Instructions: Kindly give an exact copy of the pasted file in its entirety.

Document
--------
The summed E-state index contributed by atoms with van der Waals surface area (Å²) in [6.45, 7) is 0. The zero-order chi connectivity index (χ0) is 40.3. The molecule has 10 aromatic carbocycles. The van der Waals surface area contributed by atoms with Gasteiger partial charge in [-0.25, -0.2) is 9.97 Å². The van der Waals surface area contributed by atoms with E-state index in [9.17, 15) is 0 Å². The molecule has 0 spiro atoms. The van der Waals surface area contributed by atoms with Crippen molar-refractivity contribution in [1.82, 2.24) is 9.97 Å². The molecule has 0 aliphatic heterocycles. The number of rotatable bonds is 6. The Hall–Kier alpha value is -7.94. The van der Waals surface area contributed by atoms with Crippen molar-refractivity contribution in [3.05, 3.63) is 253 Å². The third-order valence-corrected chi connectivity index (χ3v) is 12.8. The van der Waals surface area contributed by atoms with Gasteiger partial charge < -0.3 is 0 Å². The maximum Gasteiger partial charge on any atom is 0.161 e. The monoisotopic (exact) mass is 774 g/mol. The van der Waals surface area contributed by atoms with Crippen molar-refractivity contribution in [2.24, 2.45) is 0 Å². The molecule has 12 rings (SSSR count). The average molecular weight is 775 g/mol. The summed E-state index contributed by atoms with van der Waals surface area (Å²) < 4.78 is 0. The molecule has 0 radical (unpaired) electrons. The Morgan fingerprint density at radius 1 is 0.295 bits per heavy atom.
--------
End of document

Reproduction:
The summed E-state index contributed by atoms with van der Waals surface area (Å²) in [6.45, 7) is 0. The zero-order chi connectivity index (χ0) is 40.3. The molecule has 10 aromatic carbocycles. The van der Waals surface area contributed by atoms with Gasteiger partial charge in [-0.25, -0.2) is 9.97 Å². The van der Waals surface area contributed by atoms with E-state index in [9.17, 15) is 0 Å². The molecule has 0 spiro atoms. The van der Waals surface area contributed by atoms with Crippen molar-refractivity contribution in [1.82, 2.24) is 9.97 Å². The molecule has 0 aliphatic heterocycles. The number of rotatable bonds is 6. The Hall–Kier alpha value is -7.94. The van der Waals surface area contributed by atoms with Crippen molar-refractivity contribution in [3.05, 3.63) is 253 Å². The third-order valence-corrected chi connectivity index (χ3v) is 12.8. The van der Waals surface area contributed by atoms with Gasteiger partial charge < -0.3 is 0 Å². The maximum Gasteiger partial charge on any atom is 0.161 e. The monoisotopic (exact) mass is 774 g/mol. The van der Waals surface area contributed by atoms with Crippen molar-refractivity contribution in [2.24, 2.45) is 0 Å². The molecule has 12 rings (SSSR count). The average molecular weight is 775 g/mol. The summed E-state index contributed by atoms with van der Waals surface area (Å²) < 4.78 is 0. The molecule has 0 radical (unpaired) electrons. The Morgan fingerprint density at radius 1 is 0.295 bits per heavy atom.